Friday, March 21, 2008

The Pegasus crash site

Meg tries to not get bucked off by the Pegasus.

Pegasus Field is out on the Ross Ice Shelf, about 15 miles from McMurdo. It sits directly between Ross Island and Antarctica Proper, about 1/4 of the way to the continent. This is where we land wheeled aircraft after the Sea Ice Runway gets closed down in mid-summer.

Years of neglect have watched the Pegasus slowly get buried.

Pegasus Field is named after a Navy super constellation aircraft that crashed at Williams Field on October 8, 1970. The aircraft, with 80 on board, was flying from Christchurch, New Zealand, on its first flight of the 1970-71 season. They crossed the point of no return in acceptable weather conditions. However, thirty minutes before arriving at McMurdo the weather suddenly deteriorated to zero visibility, winds gusting to 40 mph in a snowstorm, and a 90-degree crosswind. With no alternative airfield, the pilot made six low passes over the airfield. On the final pass with almost no fuel left, the Pegasus attempted to land. The starboard wing was torn off completely and the tail unit broken. There were only slight injuries to five on board.

Lucas with the Pegasus in the background.

The Navy salvaged all they could, but they did not want to leave this wreck sitting near Williams Field where it crash-landed. It’s not good for morale to see a wrecked aircraft right near the airstrip as you're flying in so they dragged it out farther on the ice shelf and left it, as was the usual practice in those days. This site eventually became Pegasus Field and the crash site became a novelty for us to visit during our summer.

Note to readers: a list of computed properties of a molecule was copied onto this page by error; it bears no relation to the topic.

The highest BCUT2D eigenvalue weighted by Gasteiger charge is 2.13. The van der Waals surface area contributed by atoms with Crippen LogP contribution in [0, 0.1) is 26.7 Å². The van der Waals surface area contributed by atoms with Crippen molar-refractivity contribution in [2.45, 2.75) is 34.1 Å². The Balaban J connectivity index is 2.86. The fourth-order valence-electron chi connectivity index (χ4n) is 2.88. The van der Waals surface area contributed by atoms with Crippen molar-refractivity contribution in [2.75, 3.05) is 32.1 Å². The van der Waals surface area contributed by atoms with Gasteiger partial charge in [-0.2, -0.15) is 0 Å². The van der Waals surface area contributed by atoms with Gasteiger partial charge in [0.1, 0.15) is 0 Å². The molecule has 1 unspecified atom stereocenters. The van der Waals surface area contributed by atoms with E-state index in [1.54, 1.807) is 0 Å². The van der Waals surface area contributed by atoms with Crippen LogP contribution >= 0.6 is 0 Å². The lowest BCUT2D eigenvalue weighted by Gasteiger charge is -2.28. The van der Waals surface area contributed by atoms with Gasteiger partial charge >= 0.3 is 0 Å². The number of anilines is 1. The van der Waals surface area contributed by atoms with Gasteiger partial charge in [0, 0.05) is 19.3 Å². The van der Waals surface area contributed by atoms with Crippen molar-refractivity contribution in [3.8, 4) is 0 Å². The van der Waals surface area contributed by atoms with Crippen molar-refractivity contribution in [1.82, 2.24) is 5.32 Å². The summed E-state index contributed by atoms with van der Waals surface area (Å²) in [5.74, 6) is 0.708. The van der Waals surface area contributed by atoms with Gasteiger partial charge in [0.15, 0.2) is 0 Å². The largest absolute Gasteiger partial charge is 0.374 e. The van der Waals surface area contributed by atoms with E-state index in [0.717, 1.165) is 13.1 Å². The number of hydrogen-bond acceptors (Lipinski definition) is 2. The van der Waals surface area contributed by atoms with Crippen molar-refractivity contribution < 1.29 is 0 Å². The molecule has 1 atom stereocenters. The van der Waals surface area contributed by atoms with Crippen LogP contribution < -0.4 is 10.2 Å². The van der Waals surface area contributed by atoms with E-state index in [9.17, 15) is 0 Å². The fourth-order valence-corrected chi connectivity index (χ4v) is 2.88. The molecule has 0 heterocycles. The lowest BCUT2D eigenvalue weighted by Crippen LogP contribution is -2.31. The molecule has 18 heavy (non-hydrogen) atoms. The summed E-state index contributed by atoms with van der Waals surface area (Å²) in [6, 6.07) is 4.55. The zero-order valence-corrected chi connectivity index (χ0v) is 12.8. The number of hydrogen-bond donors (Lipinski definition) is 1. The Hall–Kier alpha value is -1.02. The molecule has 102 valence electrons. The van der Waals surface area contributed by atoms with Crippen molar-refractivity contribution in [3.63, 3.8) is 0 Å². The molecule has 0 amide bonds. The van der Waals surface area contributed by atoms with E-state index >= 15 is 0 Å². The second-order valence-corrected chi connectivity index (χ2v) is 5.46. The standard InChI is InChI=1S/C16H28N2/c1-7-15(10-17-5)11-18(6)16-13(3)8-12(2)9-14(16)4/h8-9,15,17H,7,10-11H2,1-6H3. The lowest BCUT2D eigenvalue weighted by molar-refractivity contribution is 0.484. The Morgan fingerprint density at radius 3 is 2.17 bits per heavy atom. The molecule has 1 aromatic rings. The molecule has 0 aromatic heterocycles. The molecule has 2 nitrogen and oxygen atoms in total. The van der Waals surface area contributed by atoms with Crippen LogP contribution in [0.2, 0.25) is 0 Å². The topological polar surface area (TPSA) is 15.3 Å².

Patty posing atop of the Pegasus with me about to sneak attack!

Visiting the crash site is mostly an excuse for us to get off base and explore some new terrain. Most people only visit the Pegasus airfield once a year - to leave. They usually arrive at the sea ice runway. Only a small part of base visits the area regularly to work. I think the timing of this particular trip was angled for night workers because they often don't get the same chances at field trips as everyone else.

Dearest Annie.

Our tour guide, John, shows us how to leave our mark on the Pegasus. My old roommate's is on the right side.

Danny reminds us to "Watch out for the monkey fist!"

For me, this trip (and really this entire adventure I'm on) ended up mostly being about visiting with good people. Talie and Lucas were night workers so I didn't get to see them that much. I also go with Danny, Travis, Patty, Vince, Aaron, Luigi, Annie, Meg and a bunch of others. A great group all around. I can't remember a better public field trip and this wasn't the best location we went to. I wish more of them had stuck around for the winter. They were a blast. Only Talie is still here. The rest have scattered to the winds.

Me, as cargo.

Wednesday, March 19, 2008

Solar Eclipse

Metal orca artwork at McMurdo below the eclipse.

The solar eclipse was February 6th, 2008. Unfortunately, the eclipse was a little bit of a let down for me. I was given the wrong time so I ended up cutting out of work for a little too long to see it. Of course, enjoying a day outside is almost always better than being at work. Also, if you didn't know there was an eclipse, you would have gone about your day and been none the wiser because the amount of sun light didn't seem to fade. A total eclipse that would have visually darkened the ambient light happened around eighty miles away on the mainland.

Unloading the American Tern.

There were a couple pretty cool things about the eclipse though too. It showed me just how much of an astronomer geek my friend William is. He explained that the total eclipse in 1991 above San Jose del Cabo, Baja California put it on the map because it was one of the 'Big Ones' that resulted in a maximum type corona (not really sure what that means). They built resorts and amenities based on the expectation that people would come for the eclipse. He was one of those original visitors who had planned their trip for years. Those visitors haven't stopped visiting.

The orca had a glint in its eye, I thought he was coming for me . . .